- A blood sample was taken for determination of serum alanine aminotransferase (ALT), aspartate aminotransferase (AST), γ-glutamyltransferase (GGT), mean cell volume, platelet, erythrocyte and leucocyte count, hepatitis B surface antigen, hepatitis B surface antibody (Abbott Diagnostic Kits, North Chicago, Illinois, USA) and hepatitis C virus antibody (anti-HCV) (enzyme linked immunosorbent assay (ELISA), third generation; Ortho Diagnostic Systems, Raritan, New Jersey, USA).
The diagnosis of cirrhosis was clinically suspected when at least two of the following features were present: (a) spider nevi, scleral icterus, palmar erythema, ascites, flapping tremor, hepatic or splenic enlargement; (b) platelet count less than 140 000/mm3; (c) portal vein diameter greater than 12 mm or irregular margins of the liver parenchyma at ultrasonography.
In all patients the presence of anti-HCV antibodies was assayed by a second generation (four antigen) immunoenzymatic screening test (Ortho-HCV; Ortho Diagnostic Systems). This assay detects specific reactivity to four HCV antigens, including three non-structural (C100-3, 5-1-1, C-33c) and one structural (C22). In positive samples the presence of anti-HCV antibodies was confirmed by a third generation immunoenzymatic test (Ortho Diagnostic Systems) and by a confirmatory test (RIBA; Chiron Corp, Emeryville, California, USA). Sera showing two or more positive bands were considered “positive”, whereas those with only one band (usually C22) were defined as “indeterminate” and those without HCV antigen bands as “negative”.
HCV RNA DETECTION
The presence of HCV RNA in the serum was assessed by polymerase chain reaction (PCR) amplification of the 5’ untranslated region of HCV, which is considered to be the most conserved region of the virus. The test was performed in all subjects testing positive for the presence of anti-HCV antibodies (screening test). The amplification was performed in two steps, so called nested PCR.
After extraction, cDNA synthesis was performed with an antisense external primer according to standard methods.26
HCV RNA detection was performed in the serum samples collected at presentation. If viral RNA was found, no additional determination was carried out; if HCV RNA was undetectable, the test was repeated on fresh serum samples collected during follow up.
The HCV genotype was determined by PCR amplification of the core region as described by Okamoto,26 ,27 and classified according to the international Simmonds nomenclature.28Each HCV type was characterised by a different nucleotide length: 49 for type 1a, 144 for type 1b, 174 for type 2a, and 123 for type 2b. When a double infection was suspected because of the presence of several bands, a second PCR was repeated separately with each of four type-specific antisense primers. Primers were also added to enable detection of type 3a HCV.27 ,29
FOLLOW UP OF ANTI-HCV POSITIVE SUBJECTS
Each participant initially positive for anti-HCV atibody (and confirmed to be positive by third generation ELISA and the RIBA test) and each subject for whom the diagnosis of cirrhosis was suspected clinically (see above) underwent the following additional procedures every six months for at least three years: (a) repetition of baseline blood tests plus, as well as serum alkaline phosphatase, bilirubin, albumin, γ-globulin, prothrombin time, and α-fetoprotein, blood assay of glucose, cholesterol, and triglycerides; (b) ultrasonography of the liver, biliary system, pancreas, and spleen with the measurement of portal vein and retropancreatic splenic vein diameters (all sonograms were performed by one operator).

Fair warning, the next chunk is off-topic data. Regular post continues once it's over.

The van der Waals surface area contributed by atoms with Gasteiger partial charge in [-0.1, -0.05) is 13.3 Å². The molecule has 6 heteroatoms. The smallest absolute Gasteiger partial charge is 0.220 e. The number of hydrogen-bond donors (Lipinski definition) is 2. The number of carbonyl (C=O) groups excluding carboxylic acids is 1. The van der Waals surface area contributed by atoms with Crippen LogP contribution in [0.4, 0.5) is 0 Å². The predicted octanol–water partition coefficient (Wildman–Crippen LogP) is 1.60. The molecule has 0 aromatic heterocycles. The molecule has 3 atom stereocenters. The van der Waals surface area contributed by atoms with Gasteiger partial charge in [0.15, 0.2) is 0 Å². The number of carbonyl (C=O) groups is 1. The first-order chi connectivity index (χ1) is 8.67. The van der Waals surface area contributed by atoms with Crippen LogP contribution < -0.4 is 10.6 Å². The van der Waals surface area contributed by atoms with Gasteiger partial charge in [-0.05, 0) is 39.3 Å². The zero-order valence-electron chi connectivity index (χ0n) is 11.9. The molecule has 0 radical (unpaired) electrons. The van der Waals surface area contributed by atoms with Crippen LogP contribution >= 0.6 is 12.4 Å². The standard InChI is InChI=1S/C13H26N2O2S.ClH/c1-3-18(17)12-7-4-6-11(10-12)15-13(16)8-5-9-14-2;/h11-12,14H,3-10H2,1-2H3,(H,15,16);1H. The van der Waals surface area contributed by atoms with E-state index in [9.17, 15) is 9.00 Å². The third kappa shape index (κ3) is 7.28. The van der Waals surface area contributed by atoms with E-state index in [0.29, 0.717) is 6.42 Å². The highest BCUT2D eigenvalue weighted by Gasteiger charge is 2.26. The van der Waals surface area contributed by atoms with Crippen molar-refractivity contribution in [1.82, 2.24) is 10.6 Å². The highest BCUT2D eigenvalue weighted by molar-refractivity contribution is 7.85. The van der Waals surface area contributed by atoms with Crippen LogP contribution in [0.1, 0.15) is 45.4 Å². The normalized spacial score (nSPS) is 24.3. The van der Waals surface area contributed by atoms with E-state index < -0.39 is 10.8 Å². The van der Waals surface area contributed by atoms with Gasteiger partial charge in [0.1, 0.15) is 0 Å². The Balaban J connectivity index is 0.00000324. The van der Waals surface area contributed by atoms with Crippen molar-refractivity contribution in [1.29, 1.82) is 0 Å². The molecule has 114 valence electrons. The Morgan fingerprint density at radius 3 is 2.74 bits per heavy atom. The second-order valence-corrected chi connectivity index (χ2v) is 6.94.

All of the 162 HCV RNA positive subjects with either ALT more than 1.5 times the upper limit of normal in at least two after one month interval check (n = 55) or with clinically suspected cirrhosis according to the criteria reported above (n = 25) were asked to undergo percutaneous liver biopsy. Of these, 79 met these criteria, and 77 had biopsies. Two patients with ALT more than 1.5 times the upper limit of normal, but without clinically suspected cirrhosis, declined to have a biopsy.
Statistical analysis was performed with an SPSS/PC statistical package (SPSS Inc, Chicago, Illinois, USA). All p values reported are two tailed. Statistical comparisons between means were made by one way analysis of variance, and, when the variances were not homogeneous, by the Kruskal-Wallis one way analysis of variance.30
At the univariate analysis within the general Dionysos population, the following covariates were considered as possibly related to HCV infection: age, sex, daily alcohol intake, history of hepatitis among the cohabiting people, past surgical procedure, past dental procedures, intravenous drug use, acupuncture, blood transfusion before 1990, animal bites, and homosexuality. The association between the presence of cirrhosis/HCC and different HCV genotypes, after correction for age, sex, and daily alcohol intake, was also considered both within the general Dionysos population and the HCV infected population.
The factors selected were judged eligible to enter the multivariate model on the basis of the following tests31: (a) significance test on Pearson correlation coefficient under the null hypothesis of ρ = 0; (b) two-sample ttest (analysis of variance) on mean values with correction for unequal variances when detected; (c) likelihood ratio χ2 statistic for testing the significance of explanatory variables, one at a time, from a linear logistic regression model. A significance level lower than 0.05 was considered the criterion for entry into the initial multivariate model.